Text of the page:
Periodontal disease is a gum disease also known as periodontitis. If left untreated, it may result in tooth loss. The progressive disease begins with the irritation and inflammation of the gingival tissues that surround and support the teeth. This is caused by plaque buildup and results in an ongoing bacterial infection. The infection colonizes in the gingival tissue. Deep pockets then form between the teeth and the gums, damaging the gums and the underlying jawbone and leading to tooth loss. In more severe cases, the bacteria from this infection can migrate through the bloodstream to affect other parts of the body.
Preventing periodontal disease is critical in preserving your smile. In many cases, taking preventative measures can significantly lower your risk. Below are some common causes of gum disease.
Poor Dental Hygiene
When brushing, flossing, and regular dental visits are neglected, plaque and tartar are not removed and the gums and bone around the teeth become affected by bacterial toxins. This can cause gingivitis or periodontitis, which ultimately lead to tooth loss.
According to research, smoking and using tobacco are two of the most influential factors that lead to the development and progression of gum disease. Smokes and tobacco users experience a slower recovery and healing rate. Additionally, they are far more likely to suffer the accumulation of tartar build-up on teeth, the development of deep pockets in the gingival tissue, and the terrible side effect of significant bone loss.
Medications, Diabetes & Underlying Medical Issues
Many drugs such as oral contraceptives, anti-depressants, and heart medicines affect the overall condition of teeth and gums, causing them to be more susceptible to gum disease. Steroid use promotes gingival overgrowth, which makes swelling more likely and lets bacteria colonize more freely in the gum tissue. Diabetes hinders the body’s ability to utilize insulin, which makes the bacterial infection in the gums more difficult to control and cure. Many other medical conditions can intensify or accelerate the onset and progression of gum disease including respiratory disease, heart disease, arthritis, and osteoporosis.
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Other Causes of Periodontal Disease
Clenching or grinding teeth can significantly harm the supporting tissue that surrounds them. Grinding teeth is usually associated with a “bad bite” or tooth misalignment; however when a person is suffering from gum disease, the additional damage of gingival tissue due to grinding can fast-track the advancement of the condition.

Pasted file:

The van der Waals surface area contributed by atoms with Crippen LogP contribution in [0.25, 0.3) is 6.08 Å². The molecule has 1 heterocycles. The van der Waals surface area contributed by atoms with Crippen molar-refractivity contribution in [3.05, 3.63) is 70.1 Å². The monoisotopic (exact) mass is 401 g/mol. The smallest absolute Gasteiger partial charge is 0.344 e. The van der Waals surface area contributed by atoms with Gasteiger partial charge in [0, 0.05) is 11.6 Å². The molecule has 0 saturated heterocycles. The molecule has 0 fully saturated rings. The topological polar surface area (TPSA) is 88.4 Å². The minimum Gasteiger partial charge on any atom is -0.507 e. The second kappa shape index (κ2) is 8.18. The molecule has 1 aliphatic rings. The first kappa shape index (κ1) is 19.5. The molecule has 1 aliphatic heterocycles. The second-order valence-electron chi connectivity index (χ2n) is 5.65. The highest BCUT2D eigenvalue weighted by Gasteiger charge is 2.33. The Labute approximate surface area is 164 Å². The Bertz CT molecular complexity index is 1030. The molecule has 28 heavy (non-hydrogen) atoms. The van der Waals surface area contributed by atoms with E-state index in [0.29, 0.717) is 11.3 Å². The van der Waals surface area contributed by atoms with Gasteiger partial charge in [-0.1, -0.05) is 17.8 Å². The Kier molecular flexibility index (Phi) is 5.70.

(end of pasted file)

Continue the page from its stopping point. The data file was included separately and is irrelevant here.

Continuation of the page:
Pregnancy and Menopause
Regular brushing and flossing is critical during pregnancy and menopause because hormonal changes within the body can cause the gum tissue to become more sensitive. As a result, women become more susceptible to gum disease during these stages.
As much as 30% of the population may have a strong genetic predisposition to gum disease. People with this type of genetic predisposition are six times more likely to develop periodontal disease than individuals without it. Genetic tests can be used to identify your susceptibility. If you are genetically predisposed, early intervention treatment can be undergone to keep your oral cavity healthy.
Treating Gingivitis and Periodontal Disease
If treated promptly by your Tuscaloosa, AL cosmetic dentist, the effects of gingivitis are completely reversible, and will not lead to gum disease. However, if disease is present, your Tuscaloosa, AL dentist will perform deep cleaning procedures such as scaling and root planning in deep pockets. Antibiotic and antifungal medications may also be prescribed to treat infection and halt the progression of the disease.
In the case of tooth loss, your dentist can perform tissue grafts to promote natural tissue regeneration, and insert dental implants if a tooth or several teeth are missing. Where gum recession causes a “toothy” looking smile, your dentist can re-contour the gingival tissue to create an even and aesthetically pleasing appearance.